The Invisible Man
A mean, handsomely-styled and absorbing thriller.
According to IMDb, the seemingly inexhaustible Nicolas Cage has no fewer than six additional movies in various stages of production that are currently scheduled for release in 2020, ranging from high-profile studio outings to the kind of demented head-scratchers that he somehow manages to sniff out in the manner of a pig finding truffles. And yet, none of these films may be able to top his latest effort, "Color Out of Space," in terms of sheer nuttiness. Considering that the film takes its inspiration from one of the most famous short stories by the legendarily weird H.P. Lovecraft, and was directed and co-written by Richard Stanley (making his first stab at narrative filmmaking since being fired from his remake of “The Island of Dr. Moreau” after only a few days of shooting), there was very little chance that it was every going to be just another run-of-the-mill project. However, the addition of Cage to the already heady cinematic brew definitively puts it over the top, making it the kind of cult movie nirvana that was its apparent destiny from the moment the cameras started rolling.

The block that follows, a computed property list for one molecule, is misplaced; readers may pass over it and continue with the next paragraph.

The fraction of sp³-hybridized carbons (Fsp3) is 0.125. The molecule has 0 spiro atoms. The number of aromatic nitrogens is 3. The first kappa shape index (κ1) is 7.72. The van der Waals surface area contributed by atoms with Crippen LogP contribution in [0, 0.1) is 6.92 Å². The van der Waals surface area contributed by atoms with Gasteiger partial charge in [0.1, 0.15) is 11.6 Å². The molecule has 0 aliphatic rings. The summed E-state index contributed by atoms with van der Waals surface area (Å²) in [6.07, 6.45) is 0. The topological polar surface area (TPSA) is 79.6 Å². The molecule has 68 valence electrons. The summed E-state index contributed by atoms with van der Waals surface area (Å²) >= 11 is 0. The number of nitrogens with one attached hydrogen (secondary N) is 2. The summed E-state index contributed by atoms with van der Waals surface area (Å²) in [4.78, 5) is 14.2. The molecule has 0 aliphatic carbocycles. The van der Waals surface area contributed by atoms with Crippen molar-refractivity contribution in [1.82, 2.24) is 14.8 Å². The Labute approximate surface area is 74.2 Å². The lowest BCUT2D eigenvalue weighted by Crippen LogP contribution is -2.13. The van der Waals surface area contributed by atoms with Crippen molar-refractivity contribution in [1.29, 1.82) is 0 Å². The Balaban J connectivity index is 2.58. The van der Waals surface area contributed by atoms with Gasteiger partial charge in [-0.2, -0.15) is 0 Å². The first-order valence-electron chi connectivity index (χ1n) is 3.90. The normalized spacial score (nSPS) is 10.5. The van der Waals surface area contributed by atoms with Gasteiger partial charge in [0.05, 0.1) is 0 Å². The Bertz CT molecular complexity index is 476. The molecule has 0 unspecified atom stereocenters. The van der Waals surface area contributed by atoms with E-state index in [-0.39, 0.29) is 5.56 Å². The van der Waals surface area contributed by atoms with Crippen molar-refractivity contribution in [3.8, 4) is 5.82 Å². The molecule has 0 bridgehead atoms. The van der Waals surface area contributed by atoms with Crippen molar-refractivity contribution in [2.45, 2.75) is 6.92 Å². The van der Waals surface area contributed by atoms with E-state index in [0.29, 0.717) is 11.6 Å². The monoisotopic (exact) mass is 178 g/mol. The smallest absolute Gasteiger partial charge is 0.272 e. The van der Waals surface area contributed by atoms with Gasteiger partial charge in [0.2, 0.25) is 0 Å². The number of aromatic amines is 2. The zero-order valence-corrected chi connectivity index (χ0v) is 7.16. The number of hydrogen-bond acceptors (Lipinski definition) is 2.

The film centers on the Gardner family, who have recently left the hustle and bustle of the city for a more bucolic life in a remote house near a lake in the deep woods of Massachusetts. While father Nathan (Cage) is gung-ho about becoming a farmer and raising alpacas (“the animal of the future”) despite no discernible talent for either, wife Theresa (Joely Richardson) is preoccupied with recovering from a recent mastectomy, eldest son Benny (Brendan Meyer) is off getting stoned most of the time, teen daughter Lavinia (Madeline Arthur) vents her annoyance at the move by dabbling in the black arts with her paperback copy of “The Necronomicon” and young son Jack (Julian Hilliard) more often than not simply gets lost in the shuffle. The Gardners are not crazy or hostile in any way, but it also becomes quickly obvious that their isolation has begun to drive them all a bit batty.
That weirdness escalates one night when the sky turns an almost indescribable shade of fuchsia, and a meteorite crashes into their front yard. Although the meteorite itself soon crumbles away, strange things begin happening in its wake. A batch of new and heretofore unseen flowers begin blooming while Nathan’s tomato crop comes in weeks ahead of schedule; the family’s phones, computers, and televisions are constantly being distorted by waves of static that render them all but useless. The Gardners themselves begin exhibiting signs of strange behavior as well: Nathan begins acting daffier than usual, flying off into rages at the drop of the hat; a seemingly dazed Theresa chops off the tops of a couple of her fingers while cutting carrots; Jack is constantly staring and whistling at a well that he claims contains a “friend.” Before long, everything in the area begins mutating in indescribable ways, and while Benny and Lavinia recognize what is happening around them, even they appear to be powerless to escape the grip of whatever is behind everything.